Wandering through the colourful, chaotic Mercado is a great way to see the more authentic side to Antigua. It’s the only market actually aimed at locals, and you can buy everything here – from fresh fruits, vegetables, meat and fish to clothes, shoes and pirate DVDs. At the north end of the market, there’s the paca, a vast warehouse packed with unique T-shirts, and there are dozens of cafés serving cheap and delicious traditional food, so going when you have an appetite is a good idea. You’ll probably get lost navigating the maze of the covered market, but that’s part of the fun.
Located on Antigua’s 5th Avenida (the one with the yellow Santa Catalina Arch), Nim Po’t is one of the best places to find traditional Mayan clothing and textiles. This huge hall is a cooperative for artisans, with beautiful garments arranged by region, so browsing the intricate huipils, cortes and fajas is like a fun geography lesson. If you’re not hunting for clothes, Nim Po’t also has an extensive collection of traditional masks, wood carvings, kites, paintings and refrigerator magnets, so it’s an ideal spot for a bit of last-minute souvenir shopping too. Make sure you haggle!
Nim Po’t, 5a Avenida Norte, Antigua Guatemala, Guatemala, +502 7832 2681
Many people consider the Artisan Market to be the main ‘tourist market’. Full of colourful textiles, traditional blankets, wooden masks, jade jewellery and woven purses, it’s an incredibly photogenic place to wander around. Because it’s a tourist market, you won’t find any animals here (dead or alive), and the stalls are arranged in an orderly manner, with clean, swept floors and a lovely entrance. Never buy anything at face value; vendors usually increase the price by three, so use that as a reference point when haggling.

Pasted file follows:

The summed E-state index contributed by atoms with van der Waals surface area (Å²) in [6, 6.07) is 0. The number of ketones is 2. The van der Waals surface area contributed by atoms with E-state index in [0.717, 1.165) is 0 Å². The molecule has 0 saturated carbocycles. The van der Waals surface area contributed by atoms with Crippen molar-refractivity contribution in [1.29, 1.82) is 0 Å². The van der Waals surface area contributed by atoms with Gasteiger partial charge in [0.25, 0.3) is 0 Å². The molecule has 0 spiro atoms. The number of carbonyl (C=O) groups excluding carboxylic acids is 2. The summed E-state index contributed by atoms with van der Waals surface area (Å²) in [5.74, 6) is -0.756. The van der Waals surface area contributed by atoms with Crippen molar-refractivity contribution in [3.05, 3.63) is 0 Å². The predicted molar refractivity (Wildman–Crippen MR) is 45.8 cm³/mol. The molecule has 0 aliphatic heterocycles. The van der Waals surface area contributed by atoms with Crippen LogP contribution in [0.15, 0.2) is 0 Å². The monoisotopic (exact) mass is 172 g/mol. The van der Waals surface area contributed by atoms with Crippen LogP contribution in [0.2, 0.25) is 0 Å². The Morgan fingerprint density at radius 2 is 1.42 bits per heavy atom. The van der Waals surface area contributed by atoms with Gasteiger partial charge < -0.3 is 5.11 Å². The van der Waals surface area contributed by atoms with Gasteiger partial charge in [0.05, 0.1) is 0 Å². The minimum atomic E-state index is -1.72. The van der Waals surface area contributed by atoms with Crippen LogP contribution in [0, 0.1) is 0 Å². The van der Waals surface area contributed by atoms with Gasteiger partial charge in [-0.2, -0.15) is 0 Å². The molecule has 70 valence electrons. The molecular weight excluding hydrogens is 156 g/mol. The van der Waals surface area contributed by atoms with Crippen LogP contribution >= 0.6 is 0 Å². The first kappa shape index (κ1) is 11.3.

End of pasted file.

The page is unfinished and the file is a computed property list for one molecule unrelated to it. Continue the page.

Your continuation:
To pick up some more artistic gifts, head to Centro de Arte Popular, a market and museum with a focus on the art from Guatemala’s Mayan heritage. Located close to Antigua’s main attractions and plaza, Centro de Arte Popular showcases the works of Guatemalan artists from several different Mayan ethnic indigenous groups. The artwork is displayed thematically to illustrate the various aspects of indigenous life, and there are Tz’utujil oil paintings, handmade pottery, religious crafts, traditional masks and wooden sculptures to view and buy.
Los Gigantes is another artisan cooperative, but this one is a bit pricier and more upmarket than some of the others. It’s all for a good cause, though: Los Gigantes is ethical and sustainable, creating handicrafts using earth-friendly materials and providing local artisans with a dignified way of earning a living. You can find a beautiful and varied range of high-quality natural handcrafted products here, from decorative vases, coasters, hot pads, and baskets made from pine needles to detailed teak and highland pine carpentry products.